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Inventing a whole new way to cool things

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Typical refrigeration systems remove heat from the refrigeration space through the gas, which cools as it expands. As efficient as this process is, some of the gases we use are not particularly environmentally friendly.

However, there are several ways to make a material absorb and radiate heat energy.

Developed by researchers at the Lawrence Berkeley National Laboratory and the University of California at Berkeley in the US, the new method exploits how energy is stored or released when matter changes, such as when solid ice turns into liquid water.

Heat up a piece of ice and it will melt. What we cannot see so easily is that the melt absorbs heat from its surroundings, effectively cooling it.

One way to make ice melt without adding heat is to add a few charged particles or ions. Salting roads to prevent icing is a common example of this in practice. The ion cycle also uses salt to change the phase of the liquid and cool the environment.

“The nature of refrigerants is an open question,” says mechanical engineer Drew Lilly of Lawrence Berkeley National Laboratory in California. “Nobody has come up with a workaround that is cool, efficient, safe, and environmentally friendly. We think the ionic cycle has potential.” All of these goals will be achieved if they are properly achieved.

The researchers modeled the ion cycle theory to show how it can rival or even improve the efficiency of refrigerants in use today. The current passing through the system can move the ions in it, shifting the melting point of the substance and changing the temperature.

The team also performed experiments using iodine and sodium salt to dissolve ethylene carbonate. This common organic solvent is also used in lithium-ion batteries and is produced using carbon dioxide as a starting material.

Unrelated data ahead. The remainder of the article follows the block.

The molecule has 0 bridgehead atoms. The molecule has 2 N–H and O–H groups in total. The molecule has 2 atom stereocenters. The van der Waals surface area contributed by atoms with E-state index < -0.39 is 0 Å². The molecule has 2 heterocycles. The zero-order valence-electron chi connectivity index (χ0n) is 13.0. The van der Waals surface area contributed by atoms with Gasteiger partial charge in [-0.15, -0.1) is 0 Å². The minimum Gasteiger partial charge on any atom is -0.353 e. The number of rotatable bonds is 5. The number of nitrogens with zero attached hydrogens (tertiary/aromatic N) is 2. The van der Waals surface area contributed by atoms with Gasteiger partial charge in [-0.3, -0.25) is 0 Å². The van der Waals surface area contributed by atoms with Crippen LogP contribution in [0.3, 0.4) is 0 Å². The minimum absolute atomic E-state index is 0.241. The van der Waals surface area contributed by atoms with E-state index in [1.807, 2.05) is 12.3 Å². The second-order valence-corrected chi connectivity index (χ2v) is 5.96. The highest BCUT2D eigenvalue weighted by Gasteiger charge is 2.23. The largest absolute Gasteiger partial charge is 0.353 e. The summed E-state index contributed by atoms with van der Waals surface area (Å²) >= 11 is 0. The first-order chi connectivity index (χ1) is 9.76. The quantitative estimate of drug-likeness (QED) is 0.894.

A temperature shift of 25 degrees Celsius (45 degrees Fahrenheit) has been measured with a charge of less than one volt in the experiment, a result that is superior to what has hitherto been achieved by other calorimetric methods.

“We’re trying to balance three things: the GWP of the refrigerant, the energy efficiency and the cost of the equipment itself,” says mechanical engineer Ravi Prasher of Lawrence Berkeley National Laboratory. looks very promising in all these aspects.”

Vapor compression systems currently used in refrigeration processes are based on gases with a high global warming potential, such as various hydrofluorocarbons (HFCs). Signatories to the Kigali Amendment have committed to reducing their production and consumption of HFCs by at least 80% over the next 25 years, and ion axial cooling can play a key role in this.

Researchers now need to take the technology out of the lab into practical systems that can be used commercially and scaled without any problems. Finally, these systems can be used for both heating and cooling.

The study is published in the journal Science.

Source: Science Alert

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